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Title: "Girls these days, they just stand up for themselves like" : the conceptualisations and lived experiences of four adolescent girls who were excluded and placed in alternative provision for difficulties related to 'Social, Emotional and Mental Health' (SEMH)
Author: Alexis , Verity
ISNI:       0000 0004 6057 9827
Awarding Body: University of Essex
Current Institution: University of Essex
Date of Award: 2015
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Background: British legislation and the sociocultural context depict adolescence as being a time of risk, particularly for those identified as having 'Social, Emotional and Mental Health' ('SEMH') difficulties. Osier and Vincent (2003) highlighted a concerning potential trajectory for these young people, especially in terms of their educational and social exclusion. The views of young people who have been excluded have received some exploration, however, the views of girls who have been excluded and placed in alternative provision (AP) have rarely been elicited. Studies have seldom explored girls' understanding of their strengths, difficulties, needs and risk and resilience factors. Aim: The overall aim of the current study was to explore and emancipate the conceptualisations and lived experiences of adolescent girls identified as having 'SEMH,' who- were excluded from school and placed in AP. Methodology: The responses of four adolescent girls in one AP were interviewed using semi- structured interviews, which were analysed using Interpretative Phenomenological Analysis (IPA; Smith, Flowers and Larkin, 2009). Findings: The girls spoke about their self-perceptions and conceptualisations of gender, family and life, experiences of bullying and social exclusion, and of managing strong emotions, in ways that could be categorised as internalising or externalising, and their experiences of difficulty, disaffection and exclusion. The girls also shared experiences of inclusion and AP. Discussion: The study demonstrated that the girls were capable of expressing their thoughts and feelings reflexively and coherently. The changing landscape of Special Education Needs (SEN) constructs from 'SEBD'to 'SEMH' with the recent SEN Code of Practice (DfE, 2014) raises issues surrounding the nature and causes of difficulties for adolescents and the efficacy of labels. The role for Educational Psychologist (EP) involvement was also considered. Conclusion: Future research should continue to promote the voice of young people, particularly vulnerable pupils such as girls identified with 'SEMH' difficulties.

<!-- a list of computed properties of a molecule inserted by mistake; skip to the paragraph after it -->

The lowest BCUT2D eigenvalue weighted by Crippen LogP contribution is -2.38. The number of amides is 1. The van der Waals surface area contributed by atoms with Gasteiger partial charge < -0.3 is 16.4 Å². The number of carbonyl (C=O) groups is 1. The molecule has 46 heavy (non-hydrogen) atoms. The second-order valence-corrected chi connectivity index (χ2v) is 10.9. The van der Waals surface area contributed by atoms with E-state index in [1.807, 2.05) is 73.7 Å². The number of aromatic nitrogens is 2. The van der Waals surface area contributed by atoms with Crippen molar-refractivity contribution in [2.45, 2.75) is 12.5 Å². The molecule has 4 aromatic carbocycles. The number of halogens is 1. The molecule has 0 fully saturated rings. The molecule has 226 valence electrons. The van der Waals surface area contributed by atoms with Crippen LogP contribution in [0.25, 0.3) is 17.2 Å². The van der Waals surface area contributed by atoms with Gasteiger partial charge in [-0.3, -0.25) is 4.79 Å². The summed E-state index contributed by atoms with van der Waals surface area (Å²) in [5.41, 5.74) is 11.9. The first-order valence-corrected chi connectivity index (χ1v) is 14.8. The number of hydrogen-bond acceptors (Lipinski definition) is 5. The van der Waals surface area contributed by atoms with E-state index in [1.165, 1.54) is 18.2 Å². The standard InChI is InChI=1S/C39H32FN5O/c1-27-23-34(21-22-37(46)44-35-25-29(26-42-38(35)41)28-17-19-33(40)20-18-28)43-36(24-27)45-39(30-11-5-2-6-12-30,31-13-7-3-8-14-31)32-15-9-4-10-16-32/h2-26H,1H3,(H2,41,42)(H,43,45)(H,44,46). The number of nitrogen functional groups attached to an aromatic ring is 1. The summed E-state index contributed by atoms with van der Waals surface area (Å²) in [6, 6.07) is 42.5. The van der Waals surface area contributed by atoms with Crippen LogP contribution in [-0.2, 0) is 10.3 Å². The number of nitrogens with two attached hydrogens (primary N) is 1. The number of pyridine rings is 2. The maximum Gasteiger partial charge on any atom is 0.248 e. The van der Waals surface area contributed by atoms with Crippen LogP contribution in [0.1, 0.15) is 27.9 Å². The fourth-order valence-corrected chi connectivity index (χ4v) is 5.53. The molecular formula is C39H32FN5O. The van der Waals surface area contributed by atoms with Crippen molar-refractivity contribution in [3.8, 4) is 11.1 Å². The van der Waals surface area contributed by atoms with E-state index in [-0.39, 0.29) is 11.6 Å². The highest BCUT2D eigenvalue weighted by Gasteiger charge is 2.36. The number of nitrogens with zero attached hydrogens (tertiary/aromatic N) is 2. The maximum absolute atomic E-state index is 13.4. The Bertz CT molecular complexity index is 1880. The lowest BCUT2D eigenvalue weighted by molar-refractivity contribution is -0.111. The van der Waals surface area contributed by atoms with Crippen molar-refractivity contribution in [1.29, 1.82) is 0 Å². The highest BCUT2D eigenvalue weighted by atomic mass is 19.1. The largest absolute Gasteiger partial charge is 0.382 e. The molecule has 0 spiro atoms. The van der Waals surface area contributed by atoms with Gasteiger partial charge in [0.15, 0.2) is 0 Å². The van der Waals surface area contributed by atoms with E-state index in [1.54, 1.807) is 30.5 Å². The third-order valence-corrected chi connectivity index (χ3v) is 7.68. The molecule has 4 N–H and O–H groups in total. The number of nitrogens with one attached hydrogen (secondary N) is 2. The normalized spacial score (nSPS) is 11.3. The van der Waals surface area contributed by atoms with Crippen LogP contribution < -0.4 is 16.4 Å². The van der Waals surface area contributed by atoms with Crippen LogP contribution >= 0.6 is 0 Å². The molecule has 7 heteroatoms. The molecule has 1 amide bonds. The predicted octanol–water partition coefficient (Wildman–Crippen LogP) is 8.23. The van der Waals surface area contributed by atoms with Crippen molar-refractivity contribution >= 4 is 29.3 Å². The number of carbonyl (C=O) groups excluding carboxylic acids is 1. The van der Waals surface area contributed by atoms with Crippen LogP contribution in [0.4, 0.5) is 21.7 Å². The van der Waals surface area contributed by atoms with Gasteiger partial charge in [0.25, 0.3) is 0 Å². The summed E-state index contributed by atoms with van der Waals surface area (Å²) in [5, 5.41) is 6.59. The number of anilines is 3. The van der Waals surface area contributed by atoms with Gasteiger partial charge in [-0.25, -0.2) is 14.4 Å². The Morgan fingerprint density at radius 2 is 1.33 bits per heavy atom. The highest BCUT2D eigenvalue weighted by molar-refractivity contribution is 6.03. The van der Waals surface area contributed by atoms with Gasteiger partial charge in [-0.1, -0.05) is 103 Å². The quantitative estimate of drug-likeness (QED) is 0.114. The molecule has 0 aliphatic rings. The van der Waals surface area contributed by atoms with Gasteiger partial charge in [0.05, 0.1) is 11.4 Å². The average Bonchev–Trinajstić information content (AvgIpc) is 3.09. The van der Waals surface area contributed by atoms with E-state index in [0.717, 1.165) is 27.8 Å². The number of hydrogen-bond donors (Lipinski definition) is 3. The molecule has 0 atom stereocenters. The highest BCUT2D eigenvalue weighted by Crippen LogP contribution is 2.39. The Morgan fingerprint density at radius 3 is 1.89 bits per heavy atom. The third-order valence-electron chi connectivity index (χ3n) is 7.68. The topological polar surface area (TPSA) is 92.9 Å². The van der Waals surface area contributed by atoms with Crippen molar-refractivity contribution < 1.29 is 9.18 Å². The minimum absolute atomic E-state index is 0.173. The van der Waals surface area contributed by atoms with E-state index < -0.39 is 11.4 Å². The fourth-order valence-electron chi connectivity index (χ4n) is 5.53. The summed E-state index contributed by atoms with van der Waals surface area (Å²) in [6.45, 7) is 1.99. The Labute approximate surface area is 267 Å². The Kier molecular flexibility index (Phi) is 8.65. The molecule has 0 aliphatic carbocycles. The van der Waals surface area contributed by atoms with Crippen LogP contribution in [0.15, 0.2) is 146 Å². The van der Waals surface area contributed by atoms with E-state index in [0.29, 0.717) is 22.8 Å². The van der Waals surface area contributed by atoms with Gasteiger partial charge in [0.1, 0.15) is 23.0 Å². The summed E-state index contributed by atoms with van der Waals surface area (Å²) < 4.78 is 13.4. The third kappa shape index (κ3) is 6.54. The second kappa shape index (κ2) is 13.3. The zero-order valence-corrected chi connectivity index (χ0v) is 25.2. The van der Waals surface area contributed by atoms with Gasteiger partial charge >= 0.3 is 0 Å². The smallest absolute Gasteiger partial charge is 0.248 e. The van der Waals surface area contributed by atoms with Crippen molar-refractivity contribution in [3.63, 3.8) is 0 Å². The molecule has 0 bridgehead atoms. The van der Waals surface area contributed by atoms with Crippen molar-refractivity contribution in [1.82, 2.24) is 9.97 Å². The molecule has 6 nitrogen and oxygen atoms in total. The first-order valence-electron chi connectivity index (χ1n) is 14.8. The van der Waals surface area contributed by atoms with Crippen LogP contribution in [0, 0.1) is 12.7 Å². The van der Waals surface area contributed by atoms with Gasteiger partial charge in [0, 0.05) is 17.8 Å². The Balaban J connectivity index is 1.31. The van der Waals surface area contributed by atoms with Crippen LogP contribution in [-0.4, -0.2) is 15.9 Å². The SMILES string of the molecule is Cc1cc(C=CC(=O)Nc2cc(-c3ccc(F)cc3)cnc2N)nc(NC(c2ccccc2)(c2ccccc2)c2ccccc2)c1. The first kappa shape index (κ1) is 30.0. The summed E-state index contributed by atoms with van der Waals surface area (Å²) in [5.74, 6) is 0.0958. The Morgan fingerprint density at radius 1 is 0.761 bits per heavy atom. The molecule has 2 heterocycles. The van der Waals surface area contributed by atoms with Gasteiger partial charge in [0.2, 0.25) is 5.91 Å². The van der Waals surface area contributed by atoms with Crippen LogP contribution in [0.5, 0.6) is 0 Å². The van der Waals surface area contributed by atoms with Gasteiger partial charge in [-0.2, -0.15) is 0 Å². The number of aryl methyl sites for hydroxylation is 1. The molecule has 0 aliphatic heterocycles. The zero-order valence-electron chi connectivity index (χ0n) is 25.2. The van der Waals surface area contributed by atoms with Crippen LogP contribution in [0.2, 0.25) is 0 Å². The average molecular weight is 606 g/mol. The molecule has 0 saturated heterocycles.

Supervisor: Not available Sponsor: Not available
Qualification Name: Thesis (D.Ch.Ed.Psych.) Qualification Level: Doctoral
EThOS ID:  DOI: Not available